Perception of demographic and cultural factors associated with the crime of human trafficking in Nigeria

Bonaventure N. Nwokeoma


Context/background:The demographic and cultural factors that drive the crime of human trafficking have not been properly researched in Nigeria. This study therefore examines the perception of the association between population characteristics, fertility norms and human trafficking.

Methods:This study used 600 respondents from Imo State. Data was collected through questionnaire and in-depth interviews from two local governments that are active sites for human trafficking. Descriptive statistics, chi-square and regression analysis were used to analyse the data.

Results:The findings showed a preponderance of females as victims and traffickers than males, with a significant relationship of P<0.001 between the sex of traffickers and human trafficking. The age group that are mostly trafficked are 16-25 years for women and 5-14 years for male and female children. Large family size driven by a traditional fertility rite (ewu- ukwu) for women with 10+ children was found to be strongly associated with human trafficking.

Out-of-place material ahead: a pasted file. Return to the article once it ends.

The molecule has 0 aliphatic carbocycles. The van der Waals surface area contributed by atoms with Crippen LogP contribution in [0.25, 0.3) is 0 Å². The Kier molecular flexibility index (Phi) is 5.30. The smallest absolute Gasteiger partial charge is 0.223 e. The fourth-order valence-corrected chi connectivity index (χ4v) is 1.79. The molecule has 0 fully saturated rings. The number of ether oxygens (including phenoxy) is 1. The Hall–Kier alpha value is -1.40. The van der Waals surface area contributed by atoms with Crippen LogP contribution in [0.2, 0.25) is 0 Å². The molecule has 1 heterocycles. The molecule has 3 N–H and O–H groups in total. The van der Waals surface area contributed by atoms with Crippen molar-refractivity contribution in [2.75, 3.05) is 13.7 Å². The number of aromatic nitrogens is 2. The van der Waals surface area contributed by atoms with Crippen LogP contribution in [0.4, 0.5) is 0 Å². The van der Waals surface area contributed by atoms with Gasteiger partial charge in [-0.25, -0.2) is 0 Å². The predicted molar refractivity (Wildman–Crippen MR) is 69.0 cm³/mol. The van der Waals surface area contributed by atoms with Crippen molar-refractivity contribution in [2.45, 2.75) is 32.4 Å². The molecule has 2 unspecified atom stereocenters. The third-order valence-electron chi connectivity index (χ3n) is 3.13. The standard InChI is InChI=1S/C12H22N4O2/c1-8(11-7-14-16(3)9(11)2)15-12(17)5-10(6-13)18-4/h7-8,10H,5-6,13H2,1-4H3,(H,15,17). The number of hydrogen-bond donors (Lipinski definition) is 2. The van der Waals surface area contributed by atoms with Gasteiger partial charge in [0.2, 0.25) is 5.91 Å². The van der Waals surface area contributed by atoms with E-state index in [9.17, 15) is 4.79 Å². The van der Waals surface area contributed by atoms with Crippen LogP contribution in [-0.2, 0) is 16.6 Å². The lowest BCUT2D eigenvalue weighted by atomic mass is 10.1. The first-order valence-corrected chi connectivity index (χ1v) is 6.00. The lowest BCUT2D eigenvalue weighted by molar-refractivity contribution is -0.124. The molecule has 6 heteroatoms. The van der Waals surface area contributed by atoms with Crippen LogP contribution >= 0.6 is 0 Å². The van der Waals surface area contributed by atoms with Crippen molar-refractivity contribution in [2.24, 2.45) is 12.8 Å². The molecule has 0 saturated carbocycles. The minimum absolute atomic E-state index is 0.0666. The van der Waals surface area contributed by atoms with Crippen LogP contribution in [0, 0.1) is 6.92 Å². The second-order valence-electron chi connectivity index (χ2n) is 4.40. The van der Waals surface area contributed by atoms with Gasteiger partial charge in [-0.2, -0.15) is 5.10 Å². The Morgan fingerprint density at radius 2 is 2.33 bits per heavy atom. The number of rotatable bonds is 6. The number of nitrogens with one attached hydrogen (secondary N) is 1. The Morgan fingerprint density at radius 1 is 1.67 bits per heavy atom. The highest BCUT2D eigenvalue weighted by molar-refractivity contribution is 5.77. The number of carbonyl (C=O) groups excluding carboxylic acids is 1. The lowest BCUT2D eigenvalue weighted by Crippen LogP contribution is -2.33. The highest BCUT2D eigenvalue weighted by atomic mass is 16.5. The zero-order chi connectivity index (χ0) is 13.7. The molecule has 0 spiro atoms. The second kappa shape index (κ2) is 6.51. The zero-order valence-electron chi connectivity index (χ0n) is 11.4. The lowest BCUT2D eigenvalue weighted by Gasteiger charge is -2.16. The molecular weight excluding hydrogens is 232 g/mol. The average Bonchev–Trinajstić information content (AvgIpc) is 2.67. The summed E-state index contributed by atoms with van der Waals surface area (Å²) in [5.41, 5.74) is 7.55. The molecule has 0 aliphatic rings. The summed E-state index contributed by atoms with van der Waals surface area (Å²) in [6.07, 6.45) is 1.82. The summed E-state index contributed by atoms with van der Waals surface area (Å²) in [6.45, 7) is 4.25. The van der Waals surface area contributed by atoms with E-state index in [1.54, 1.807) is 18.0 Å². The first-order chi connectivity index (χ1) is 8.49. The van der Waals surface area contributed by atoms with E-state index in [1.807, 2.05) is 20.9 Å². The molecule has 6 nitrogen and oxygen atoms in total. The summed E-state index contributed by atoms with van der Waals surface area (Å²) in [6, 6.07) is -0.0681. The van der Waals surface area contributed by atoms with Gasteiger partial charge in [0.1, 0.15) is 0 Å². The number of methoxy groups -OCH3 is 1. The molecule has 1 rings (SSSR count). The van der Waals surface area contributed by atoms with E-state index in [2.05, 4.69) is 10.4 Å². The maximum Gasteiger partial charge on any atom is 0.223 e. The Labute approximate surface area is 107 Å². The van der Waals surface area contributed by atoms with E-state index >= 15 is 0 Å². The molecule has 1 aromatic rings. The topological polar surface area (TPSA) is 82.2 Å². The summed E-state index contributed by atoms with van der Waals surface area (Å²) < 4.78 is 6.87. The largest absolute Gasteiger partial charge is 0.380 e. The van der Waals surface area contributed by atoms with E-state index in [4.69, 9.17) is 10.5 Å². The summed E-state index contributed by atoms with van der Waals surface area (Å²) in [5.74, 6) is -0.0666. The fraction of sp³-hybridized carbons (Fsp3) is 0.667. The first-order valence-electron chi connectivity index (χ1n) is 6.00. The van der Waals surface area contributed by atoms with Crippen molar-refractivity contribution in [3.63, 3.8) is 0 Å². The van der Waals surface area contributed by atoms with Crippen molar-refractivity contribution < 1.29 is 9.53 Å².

Conclusion:The study recommends aggressive birth control program that targets traditional fertility norms and programs that offer livelihood options and increased well being for women.


Demographic; Cultural; Factors; Perception; Human trafficking

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ISSN 2308-7854 (online); ISSN 0850-5780 (print)

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